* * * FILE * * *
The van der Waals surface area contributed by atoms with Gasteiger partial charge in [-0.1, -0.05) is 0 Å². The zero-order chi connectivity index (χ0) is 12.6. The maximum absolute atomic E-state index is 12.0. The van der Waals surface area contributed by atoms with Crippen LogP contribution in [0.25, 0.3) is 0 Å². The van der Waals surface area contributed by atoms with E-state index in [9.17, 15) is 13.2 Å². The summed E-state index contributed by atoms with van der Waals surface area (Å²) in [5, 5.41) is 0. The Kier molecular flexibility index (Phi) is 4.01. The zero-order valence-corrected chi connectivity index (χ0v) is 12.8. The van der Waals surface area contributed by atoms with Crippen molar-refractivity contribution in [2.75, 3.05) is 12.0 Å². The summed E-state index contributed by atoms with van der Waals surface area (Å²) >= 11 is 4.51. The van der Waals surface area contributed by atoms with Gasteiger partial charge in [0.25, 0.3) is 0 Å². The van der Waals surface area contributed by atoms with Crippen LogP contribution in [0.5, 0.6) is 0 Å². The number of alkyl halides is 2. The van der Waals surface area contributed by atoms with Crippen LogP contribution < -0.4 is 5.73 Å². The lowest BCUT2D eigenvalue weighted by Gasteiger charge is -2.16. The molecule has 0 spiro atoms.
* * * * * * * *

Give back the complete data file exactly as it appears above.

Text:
The van der Waals surface area contributed by atoms with Gasteiger partial charge in [-0.1, -0.05) is 0 Å². The zero-order chi connectivity index (χ0) is 12.6. The maximum absolute atomic E-state index is 12.0. The van der Waals surface area contributed by atoms with Crippen LogP contribution in [0.25, 0.3) is 0 Å². The van der Waals surface area contributed by atoms with E-state index in [9.17, 15) is 13.2 Å². The summed E-state index contributed by atoms with van der Waals surface area (Å²) in [5, 5.41) is 0. The Kier molecular flexibility index (Phi) is 4.01. The zero-order valence-corrected chi connectivity index (χ0v) is 12.8. The van der Waals surface area contributed by atoms with Crippen molar-refractivity contribution in [2.75, 3.05) is 12.0 Å². The summed E-state index contributed by atoms with van der Waals surface area (Å²) >= 11 is 4.51. The van der Waals surface area contributed by atoms with Gasteiger partial charge in [0.25, 0.3) is 0 Å². The van der Waals surface area contributed by atoms with Crippen LogP contribution in [0.5, 0.6) is 0 Å². The number of alkyl halides is 2. The van der Waals surface area contributed by atoms with Crippen LogP contribution < -0.4 is 5.73 Å². The lowest BCUT2D eigenvalue weighted by Gasteiger charge is -2.16. The molecule has 0 spiro atoms.